Articles, Tips

Guide for getting paid on time as a freelancer.

March 6, 2013 • By

Even though many people dream of going freelance they often forget that it is a very challenging career choice, unlike a regular 9-5 job you are not certain that you will add money to your account at the end of the month. The biggest problem for any freelancer is not getting paid on time, or heaven forbid not getting paid at all. In this post we have added some suggestions and guidelines for making sure you will always get paid for the work you complete.

Often freelancers are more worried about providing a great service than they are about getting paid, many of them simply assume that if the client is happy with the job you do that then that equates to getting paid. However the truth unfortunately looks very different, in a split second a project that has taken many hours can go down the drain leaving you searching through the couch and jeans pockets for pennies that will pay the rent for next month.

Discuss payment before project start

Money is one of those touchy subjects, not everyone feels comfortable asking for money. However remember that the reason you are working freelance, or working at all is so you can pay your bills at the end of the month, there is nothing working with asking about payment in the same meeting as discussing the project details.

You should never start a project before the payment details have all been discussed, if the client gives you a suggestion that is too low then tell them so, remember you are running a one man business here and as such need to make sure you are getting paid what you deserve.

getting-paid

Use Contracts

This can really not be said enough, you need to have some form of contract with the client, otherwise you have no proof of actually having completed the project. On a personal note I once wrote an article and sent it to the client, never got paid however two weeks late I saw the same article on his website, since we didn’t have a contract I had no way of proving that I actually wrote the article. If you don’t know how to draft a contract look through Google there are a lot of sample contracts out there.

Contracts are beneficial for both you and your client, so work with them on the contract, make sure it is a win-win situation for both of you. Trust me a good contract will go a long way down the road. Of course make sure to keep a copy of the contract incase the client suddenly change their mind then you can refer to the contract.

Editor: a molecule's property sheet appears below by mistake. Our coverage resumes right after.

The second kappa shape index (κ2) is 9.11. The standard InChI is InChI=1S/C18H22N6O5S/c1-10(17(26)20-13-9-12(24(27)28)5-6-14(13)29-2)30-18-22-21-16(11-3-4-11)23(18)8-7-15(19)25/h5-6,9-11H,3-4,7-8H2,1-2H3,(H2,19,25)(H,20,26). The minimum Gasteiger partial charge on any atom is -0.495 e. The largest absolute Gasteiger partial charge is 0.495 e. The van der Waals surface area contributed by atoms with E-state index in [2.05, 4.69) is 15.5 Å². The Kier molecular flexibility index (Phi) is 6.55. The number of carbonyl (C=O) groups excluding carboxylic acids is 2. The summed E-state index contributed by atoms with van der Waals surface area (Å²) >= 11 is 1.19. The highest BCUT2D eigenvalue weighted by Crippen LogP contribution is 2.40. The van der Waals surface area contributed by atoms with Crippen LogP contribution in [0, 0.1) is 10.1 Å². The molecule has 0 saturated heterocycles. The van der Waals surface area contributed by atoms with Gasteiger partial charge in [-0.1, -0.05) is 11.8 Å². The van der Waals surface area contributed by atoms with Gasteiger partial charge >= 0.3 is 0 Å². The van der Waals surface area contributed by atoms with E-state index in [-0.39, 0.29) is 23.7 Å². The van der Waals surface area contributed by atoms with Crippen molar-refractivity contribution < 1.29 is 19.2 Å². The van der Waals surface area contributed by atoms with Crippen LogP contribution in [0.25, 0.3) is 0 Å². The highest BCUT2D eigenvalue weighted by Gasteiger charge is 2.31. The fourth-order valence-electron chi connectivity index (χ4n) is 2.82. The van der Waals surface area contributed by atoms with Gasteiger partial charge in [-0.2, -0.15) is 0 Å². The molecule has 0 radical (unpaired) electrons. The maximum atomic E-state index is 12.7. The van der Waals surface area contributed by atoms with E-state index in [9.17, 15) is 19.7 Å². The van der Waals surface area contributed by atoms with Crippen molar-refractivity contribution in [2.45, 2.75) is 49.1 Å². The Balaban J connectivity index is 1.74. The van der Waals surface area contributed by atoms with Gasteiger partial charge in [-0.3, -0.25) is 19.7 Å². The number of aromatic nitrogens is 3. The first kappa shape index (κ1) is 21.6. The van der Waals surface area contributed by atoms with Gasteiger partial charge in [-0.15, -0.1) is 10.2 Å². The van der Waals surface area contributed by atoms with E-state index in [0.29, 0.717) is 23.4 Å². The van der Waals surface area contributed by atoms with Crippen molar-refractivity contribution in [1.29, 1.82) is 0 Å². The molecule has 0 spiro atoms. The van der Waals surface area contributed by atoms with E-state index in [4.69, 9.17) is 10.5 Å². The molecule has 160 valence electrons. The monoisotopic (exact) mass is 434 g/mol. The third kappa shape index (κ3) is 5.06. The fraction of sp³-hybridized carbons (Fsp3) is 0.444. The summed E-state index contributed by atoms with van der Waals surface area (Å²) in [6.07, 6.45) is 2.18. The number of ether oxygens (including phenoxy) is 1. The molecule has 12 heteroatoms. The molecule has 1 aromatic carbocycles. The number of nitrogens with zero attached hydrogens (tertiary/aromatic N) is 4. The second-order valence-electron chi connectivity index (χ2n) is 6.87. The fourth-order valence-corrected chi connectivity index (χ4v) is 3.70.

event-contracts-perfection-events

Payment methods

It used to be that freelancers were paid either through wire transfers, by cheques or even in cash, however we are in 2013 and there is no reason why you can’t get paid through the internet, my recommendation is using PayPal, since they are the most reliable and consistent.

The great thing about PayPal is that once the client transfers the money they are automatically added to your account, yes it does take a few days for the money to get from PayPal to your account, but it is much safer than many other payment methods.

paypal

Keep Emotions at Bay

Every freelancer will tell you that they are passionate about a current project, sometimes you will want to sit up all night to work on a project, it can be near impossible for you to remove yourself from a project. However remember that you are still on a schedule, and you are most likely working on several projects at the same time. You need to be able to look at a project for what it is a paying gig and not your new baby. Don’t tell the client that you will make changes for free unless you absolutely messed something up, don’t keep reworking parts of your project because you are emotionally attached.

Emotional-Trading

Let the client know if they are late

As with discussing payment upfront many people don’t like telling clients when they are late with a payment, but you need to remember, it’s all about cash flow. If you don’t get paid then you can’t pay your bills, and so on… You need to device some sort of follow-up strategy.

Often a simple email reminder is all it takes for the client to remember that they still need you pay you, if your email doesn’t work don’t be afraid to call them and let them know that you are still waiting for your money.
Follow-Up

Conclusion

Being a freelancer can and should be a profitable undertaking, remember that since you are working for yourself you have no one but yourself to make sure bills are paid on time. If you feel we forgot something feel free to drop us a line in the comments below.

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